Eagle1 Acquisitions Corp., the group of backers for a proposition to legalize sports betting in California, has made several amendments to its ballot initiative in an effort to gain further tribal support.
Tabled in October, the Sports Wagering Regulation and Tribal Gaming Protection Act would allow for legal betting. If approved, the ballot would amend Article IV, section 19 of the California constitution, granting tribes exclusive rights to offer retail and online betting.
The initial version of the ballot set out several measures, including tribes submitting 15% of adjusted sports betting gross gaming revenue into a tribal wagering revenue sharing trust fund. Tribes would also contribute 10% of their adjusted sports wagering GGR into the California homelessness and mental health fund. The tribes would need to partner with sports betting operators, who would require approval from both the Tribal Gaming Agency and California gaming agency.
The first version of the ballot drew some support, but questions remained over some of its measures. Eagle1 has now amended the ballot after feedback from tribal leadership, out-of-state operators, regulators, and other stakeholders.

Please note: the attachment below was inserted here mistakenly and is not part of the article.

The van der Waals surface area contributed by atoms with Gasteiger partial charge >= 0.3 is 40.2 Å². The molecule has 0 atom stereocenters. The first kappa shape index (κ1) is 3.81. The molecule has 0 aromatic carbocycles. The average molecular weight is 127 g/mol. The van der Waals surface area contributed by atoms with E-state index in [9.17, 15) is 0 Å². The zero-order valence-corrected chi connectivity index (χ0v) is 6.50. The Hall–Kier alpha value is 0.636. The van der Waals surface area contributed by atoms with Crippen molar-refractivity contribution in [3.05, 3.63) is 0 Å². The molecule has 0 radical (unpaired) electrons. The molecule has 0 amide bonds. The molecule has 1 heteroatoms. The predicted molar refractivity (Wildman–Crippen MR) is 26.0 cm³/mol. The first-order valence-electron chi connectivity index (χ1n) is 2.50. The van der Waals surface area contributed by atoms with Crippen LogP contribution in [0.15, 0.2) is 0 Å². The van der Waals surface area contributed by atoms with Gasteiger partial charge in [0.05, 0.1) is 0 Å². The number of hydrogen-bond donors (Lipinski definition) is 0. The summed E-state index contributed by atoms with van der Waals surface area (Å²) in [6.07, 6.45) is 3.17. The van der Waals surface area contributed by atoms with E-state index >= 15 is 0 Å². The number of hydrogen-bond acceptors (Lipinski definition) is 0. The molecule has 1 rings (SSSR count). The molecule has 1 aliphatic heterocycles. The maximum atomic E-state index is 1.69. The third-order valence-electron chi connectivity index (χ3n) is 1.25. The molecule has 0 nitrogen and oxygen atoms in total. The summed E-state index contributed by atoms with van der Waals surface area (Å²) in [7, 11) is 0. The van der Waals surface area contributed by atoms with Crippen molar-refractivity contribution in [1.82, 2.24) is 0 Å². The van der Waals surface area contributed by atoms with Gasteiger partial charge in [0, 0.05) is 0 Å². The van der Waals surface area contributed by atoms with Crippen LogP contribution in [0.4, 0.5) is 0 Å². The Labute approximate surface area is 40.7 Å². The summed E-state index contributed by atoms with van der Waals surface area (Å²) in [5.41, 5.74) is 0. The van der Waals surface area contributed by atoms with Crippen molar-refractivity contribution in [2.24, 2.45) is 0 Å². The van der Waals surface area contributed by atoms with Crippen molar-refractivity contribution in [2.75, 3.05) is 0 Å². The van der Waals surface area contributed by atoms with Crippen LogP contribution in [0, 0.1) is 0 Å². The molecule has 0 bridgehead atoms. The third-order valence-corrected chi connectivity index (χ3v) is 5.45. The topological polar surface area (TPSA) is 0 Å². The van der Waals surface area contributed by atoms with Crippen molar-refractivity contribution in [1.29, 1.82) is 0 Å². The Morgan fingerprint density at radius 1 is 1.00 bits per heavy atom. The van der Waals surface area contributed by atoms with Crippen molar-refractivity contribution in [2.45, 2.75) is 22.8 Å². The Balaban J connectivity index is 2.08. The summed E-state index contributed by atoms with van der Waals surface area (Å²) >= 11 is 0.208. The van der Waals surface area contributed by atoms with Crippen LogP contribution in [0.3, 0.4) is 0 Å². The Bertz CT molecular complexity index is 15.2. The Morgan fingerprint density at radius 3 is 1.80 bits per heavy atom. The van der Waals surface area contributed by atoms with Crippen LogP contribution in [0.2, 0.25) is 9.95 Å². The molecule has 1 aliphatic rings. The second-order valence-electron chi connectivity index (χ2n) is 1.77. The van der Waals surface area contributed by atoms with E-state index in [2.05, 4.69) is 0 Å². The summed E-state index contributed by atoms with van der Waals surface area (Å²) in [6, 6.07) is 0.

Amendments include a delay in the offering of sports wagering until July 1, 2025, a rise in income to revenue share for tribes, and an increase in sports betting GGR contributions to the tribal wagering revenue sharing trust fund from 15% to 25%. Additionally, the requirement for in-person online gambling registration for those outside of a 10-mile radius from a casino would be removed after two years.
The ballot now makes it easier for tribes to become their own affiliates, and any promotional credits would be taxed after five years.
In addition, tribes will not have to provide any financial backing to support the passage of the proposition, with Eagle1 bearing the entire burden. The ballot maintains that California has the potential to become the largest legalized sports betting market in the US, estimating annual wagers of $60 billion and revenue of $3 billion.
Eagle1 partner Kasey Thompson says it is hoped the changes will secure more support from tribes. Thompson added that without this backing, the ballot will not pass.
Reeve Collins, co-founder and CEO of Pala Interactive, also backed the amendments, stating that this is a forward-thinking and tribal-centric proposition that finally paves the way for sports betting in California.
The backers aim to get the proposition on the ballot for the 2024 California election and ultimately pass it into law. However, there are doubts over whether trying again so soon after will be successful, as voters in California rejected sports betting proposals just last November.
Only time will tell if California will finally legalize sports betting.